Policymakers should put aside the idea that some sort of big intervention can permanently “win the race” for some particular goal, such as energy independence, solar power dominance, or beating China. In recent testimony before the House of Representatives, an energy consultant said: “[C]lean energy has been targeted by our major international competitors (including China and Germany) as a critical, and perhaps the critical, future growth and export industry … whether the U.S. wins or loses in this race matters because the outcome will have a large impact on future U.S. employment and economic strength.” At the same hearing, a solar company executive said that America could “win in the long run” with a particular solar technology.
New Zealand ended virtually all its farm subsidies in 1984. Farm productivity, profitability, and output have soared since the reforms. The farmers cuts costs, diversified land use, sought nonfarm income, and developed new markets.
However, those sorts of prognostications are refuted by U.S. economic history. There is never any final “win” in the marketplace. Look at how leadership in cell phones and smart phones has shifted from firm to firm and country to country, from Nokia, to RIM Blackberry, to Apple, and to others. Technologies and markets are always changing, so the only way for America to permanently “win” in the struggle for economic growth is to have the best climate for investing, innovating, and building entrepreneurial companies.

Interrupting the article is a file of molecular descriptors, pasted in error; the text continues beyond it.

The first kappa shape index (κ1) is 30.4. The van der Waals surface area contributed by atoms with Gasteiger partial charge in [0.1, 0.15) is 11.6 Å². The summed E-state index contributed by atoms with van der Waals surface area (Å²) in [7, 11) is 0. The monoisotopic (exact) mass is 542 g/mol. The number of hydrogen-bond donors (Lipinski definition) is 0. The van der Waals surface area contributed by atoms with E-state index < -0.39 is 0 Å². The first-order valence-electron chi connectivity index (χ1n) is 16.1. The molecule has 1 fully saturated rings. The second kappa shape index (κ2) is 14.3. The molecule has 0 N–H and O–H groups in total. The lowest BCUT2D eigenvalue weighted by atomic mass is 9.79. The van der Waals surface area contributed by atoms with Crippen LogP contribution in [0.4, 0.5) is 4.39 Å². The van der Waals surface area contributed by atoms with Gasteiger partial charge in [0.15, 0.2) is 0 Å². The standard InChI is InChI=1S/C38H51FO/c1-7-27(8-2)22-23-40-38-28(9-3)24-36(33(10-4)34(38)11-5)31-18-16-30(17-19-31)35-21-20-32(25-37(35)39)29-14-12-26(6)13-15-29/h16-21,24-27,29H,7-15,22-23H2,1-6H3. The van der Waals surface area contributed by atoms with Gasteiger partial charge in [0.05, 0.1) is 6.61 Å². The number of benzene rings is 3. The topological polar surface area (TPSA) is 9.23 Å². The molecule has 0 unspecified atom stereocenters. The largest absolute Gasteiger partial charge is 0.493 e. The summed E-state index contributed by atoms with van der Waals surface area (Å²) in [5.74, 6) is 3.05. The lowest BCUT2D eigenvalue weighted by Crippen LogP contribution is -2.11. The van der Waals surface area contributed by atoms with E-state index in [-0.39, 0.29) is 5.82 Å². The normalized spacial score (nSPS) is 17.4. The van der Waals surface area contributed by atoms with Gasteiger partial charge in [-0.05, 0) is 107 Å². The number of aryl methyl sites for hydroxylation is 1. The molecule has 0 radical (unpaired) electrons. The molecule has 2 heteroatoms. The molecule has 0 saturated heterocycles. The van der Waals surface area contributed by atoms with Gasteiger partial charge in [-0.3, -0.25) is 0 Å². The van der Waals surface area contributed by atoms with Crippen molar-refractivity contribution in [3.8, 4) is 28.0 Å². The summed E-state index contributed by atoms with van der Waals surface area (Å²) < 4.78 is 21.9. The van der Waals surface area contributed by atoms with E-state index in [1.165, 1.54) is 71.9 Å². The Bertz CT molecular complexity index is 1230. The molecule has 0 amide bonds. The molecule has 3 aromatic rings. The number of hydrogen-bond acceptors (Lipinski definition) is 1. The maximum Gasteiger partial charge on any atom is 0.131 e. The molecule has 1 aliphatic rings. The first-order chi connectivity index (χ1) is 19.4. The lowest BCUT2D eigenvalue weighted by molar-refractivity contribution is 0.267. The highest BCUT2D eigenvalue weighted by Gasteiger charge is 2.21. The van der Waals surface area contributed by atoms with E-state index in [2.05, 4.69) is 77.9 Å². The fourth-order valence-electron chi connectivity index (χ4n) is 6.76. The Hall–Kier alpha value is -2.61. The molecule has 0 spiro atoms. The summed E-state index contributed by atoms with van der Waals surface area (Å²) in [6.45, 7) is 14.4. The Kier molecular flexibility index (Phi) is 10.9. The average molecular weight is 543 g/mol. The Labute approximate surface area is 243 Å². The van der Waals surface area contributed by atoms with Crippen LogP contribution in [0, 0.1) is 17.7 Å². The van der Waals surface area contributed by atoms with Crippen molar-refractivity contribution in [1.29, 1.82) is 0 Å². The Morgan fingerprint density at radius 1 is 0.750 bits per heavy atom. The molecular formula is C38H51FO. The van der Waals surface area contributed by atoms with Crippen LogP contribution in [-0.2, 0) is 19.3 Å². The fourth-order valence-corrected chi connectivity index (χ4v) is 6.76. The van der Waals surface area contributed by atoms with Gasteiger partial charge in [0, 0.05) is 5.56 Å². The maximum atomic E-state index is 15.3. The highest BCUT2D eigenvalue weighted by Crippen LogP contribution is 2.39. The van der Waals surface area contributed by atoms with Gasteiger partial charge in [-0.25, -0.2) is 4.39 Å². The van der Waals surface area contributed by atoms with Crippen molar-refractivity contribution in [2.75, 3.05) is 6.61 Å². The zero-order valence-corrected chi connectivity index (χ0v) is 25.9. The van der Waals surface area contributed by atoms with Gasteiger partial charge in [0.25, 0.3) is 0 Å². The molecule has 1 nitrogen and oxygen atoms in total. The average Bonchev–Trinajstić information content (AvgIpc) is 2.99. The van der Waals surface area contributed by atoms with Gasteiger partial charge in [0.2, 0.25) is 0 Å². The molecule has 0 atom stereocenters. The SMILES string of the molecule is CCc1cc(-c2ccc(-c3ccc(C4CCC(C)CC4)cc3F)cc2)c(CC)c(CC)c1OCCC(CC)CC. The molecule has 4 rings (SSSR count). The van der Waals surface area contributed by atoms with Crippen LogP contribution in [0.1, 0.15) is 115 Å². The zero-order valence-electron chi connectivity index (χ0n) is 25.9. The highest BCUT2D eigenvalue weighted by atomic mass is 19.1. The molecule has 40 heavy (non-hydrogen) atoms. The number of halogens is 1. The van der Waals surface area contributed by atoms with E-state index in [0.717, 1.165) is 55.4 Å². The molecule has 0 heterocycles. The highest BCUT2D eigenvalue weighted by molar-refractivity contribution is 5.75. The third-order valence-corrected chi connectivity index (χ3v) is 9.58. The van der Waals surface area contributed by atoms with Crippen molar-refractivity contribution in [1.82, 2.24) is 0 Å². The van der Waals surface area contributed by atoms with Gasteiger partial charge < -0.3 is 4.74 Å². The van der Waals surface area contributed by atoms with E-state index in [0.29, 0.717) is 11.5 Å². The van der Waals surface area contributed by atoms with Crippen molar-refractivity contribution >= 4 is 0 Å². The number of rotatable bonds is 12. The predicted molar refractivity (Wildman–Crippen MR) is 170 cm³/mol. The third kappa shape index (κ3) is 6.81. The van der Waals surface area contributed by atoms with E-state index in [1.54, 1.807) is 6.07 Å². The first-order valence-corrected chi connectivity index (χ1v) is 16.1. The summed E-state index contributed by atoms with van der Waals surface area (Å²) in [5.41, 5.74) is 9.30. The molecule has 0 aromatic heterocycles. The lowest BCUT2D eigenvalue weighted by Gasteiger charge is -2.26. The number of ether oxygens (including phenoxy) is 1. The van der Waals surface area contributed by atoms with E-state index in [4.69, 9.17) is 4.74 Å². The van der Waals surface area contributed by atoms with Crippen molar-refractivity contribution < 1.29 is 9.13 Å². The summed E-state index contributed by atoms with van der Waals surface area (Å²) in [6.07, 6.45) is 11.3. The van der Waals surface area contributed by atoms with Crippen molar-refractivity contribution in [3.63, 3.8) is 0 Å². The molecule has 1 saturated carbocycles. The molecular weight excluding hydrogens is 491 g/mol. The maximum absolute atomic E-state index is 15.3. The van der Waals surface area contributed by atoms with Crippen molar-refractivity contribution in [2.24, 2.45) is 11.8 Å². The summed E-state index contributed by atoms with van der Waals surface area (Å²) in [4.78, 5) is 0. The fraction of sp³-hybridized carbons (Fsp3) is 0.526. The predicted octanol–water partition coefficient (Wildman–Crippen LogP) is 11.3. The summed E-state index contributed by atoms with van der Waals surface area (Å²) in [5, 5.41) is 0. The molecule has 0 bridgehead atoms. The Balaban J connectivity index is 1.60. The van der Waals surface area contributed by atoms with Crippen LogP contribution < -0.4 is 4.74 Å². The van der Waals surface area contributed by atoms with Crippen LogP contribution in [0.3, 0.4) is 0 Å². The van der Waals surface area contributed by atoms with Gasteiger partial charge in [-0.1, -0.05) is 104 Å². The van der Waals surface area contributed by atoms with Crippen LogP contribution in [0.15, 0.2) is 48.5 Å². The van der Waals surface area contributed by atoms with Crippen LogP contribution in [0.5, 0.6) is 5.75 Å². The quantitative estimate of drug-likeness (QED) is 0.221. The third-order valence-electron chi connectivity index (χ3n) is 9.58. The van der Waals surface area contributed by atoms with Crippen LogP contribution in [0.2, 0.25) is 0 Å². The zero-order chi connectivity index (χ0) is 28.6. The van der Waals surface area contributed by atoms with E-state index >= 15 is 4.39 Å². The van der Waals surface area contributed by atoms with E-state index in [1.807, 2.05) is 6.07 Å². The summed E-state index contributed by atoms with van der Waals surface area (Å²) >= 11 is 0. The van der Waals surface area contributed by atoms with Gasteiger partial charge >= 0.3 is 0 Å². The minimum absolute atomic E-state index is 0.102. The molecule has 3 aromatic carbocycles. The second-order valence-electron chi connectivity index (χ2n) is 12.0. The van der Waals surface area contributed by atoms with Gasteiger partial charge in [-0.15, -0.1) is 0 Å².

Subsidies to new industries like green energy aren’t the only ones that distort the economy. Withdrawing corporate welfare from older, established industries could spur innovation as well. Consider farm subsidies. New Zealand ended virtually all its farm subsidies in 1984, which was a bold stroke because that country is much more dependent on farming than is the United States. The changes were initially resisted, but New Zealand farm productivity, profitability, and output have soared since the reforms. Faced with new financial realities, New Zealand’s farmers innovated—they cut costs, diversified their land use, sought nonfarm income, and developed new markets.